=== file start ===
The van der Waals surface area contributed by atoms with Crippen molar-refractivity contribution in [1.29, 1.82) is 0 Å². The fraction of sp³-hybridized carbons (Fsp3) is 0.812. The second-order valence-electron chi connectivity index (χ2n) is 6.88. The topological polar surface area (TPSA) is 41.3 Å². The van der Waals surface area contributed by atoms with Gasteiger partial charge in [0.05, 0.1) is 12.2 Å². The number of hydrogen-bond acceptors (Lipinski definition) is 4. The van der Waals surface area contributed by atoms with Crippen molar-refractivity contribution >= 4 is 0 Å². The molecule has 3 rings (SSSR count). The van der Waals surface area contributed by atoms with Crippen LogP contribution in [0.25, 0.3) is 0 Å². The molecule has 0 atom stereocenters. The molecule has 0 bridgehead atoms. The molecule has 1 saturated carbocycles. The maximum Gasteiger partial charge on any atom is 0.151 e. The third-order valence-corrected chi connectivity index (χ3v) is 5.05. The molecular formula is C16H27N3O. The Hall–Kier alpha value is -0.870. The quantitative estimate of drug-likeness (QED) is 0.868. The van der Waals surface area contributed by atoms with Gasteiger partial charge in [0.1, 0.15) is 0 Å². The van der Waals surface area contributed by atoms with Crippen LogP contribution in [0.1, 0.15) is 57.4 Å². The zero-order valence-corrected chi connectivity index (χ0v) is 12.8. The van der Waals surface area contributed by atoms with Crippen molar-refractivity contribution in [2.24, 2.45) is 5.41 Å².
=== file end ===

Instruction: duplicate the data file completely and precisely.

The van der Waals surface area contributed by atoms with Crippen molar-refractivity contribution in [1.29, 1.82) is 0 Å². The fraction of sp³-hybridized carbons (Fsp3) is 0.812. The second-order valence-electron chi connectivity index (χ2n) is 6.88. The topological polar surface area (TPSA) is 41.3 Å². The van der Waals surface area contributed by atoms with Gasteiger partial charge in [0.05, 0.1) is 12.2 Å². The number of hydrogen-bond acceptors (Lipinski definition) is 4. The van der Waals surface area contributed by atoms with Crippen molar-refractivity contribution >= 4 is 0 Å². The molecule has 3 rings (SSSR count). The van der Waals surface area contributed by atoms with Crippen LogP contribution in [0.25, 0.3) is 0 Å². The molecule has 0 atom stereocenters. The molecule has 0 bridgehead atoms. The molecule has 1 saturated carbocycles. The maximum Gasteiger partial charge on any atom is 0.151 e. The third-order valence-corrected chi connectivity index (χ3v) is 5.05. The molecular formula is C16H27N3O. The Hall–Kier alpha value is -0.870. The quantitative estimate of drug-likeness (QED) is 0.868. The van der Waals surface area contributed by atoms with Gasteiger partial charge in [0.1, 0.15) is 0 Å². The van der Waals surface area contributed by atoms with Crippen LogP contribution in [0.1, 0.15) is 57.4 Å². The zero-order valence-corrected chi connectivity index (χ0v) is 12.8. The van der Waals surface area contributed by atoms with Crippen molar-refractivity contribution in [2.24, 2.45) is 5.41 Å².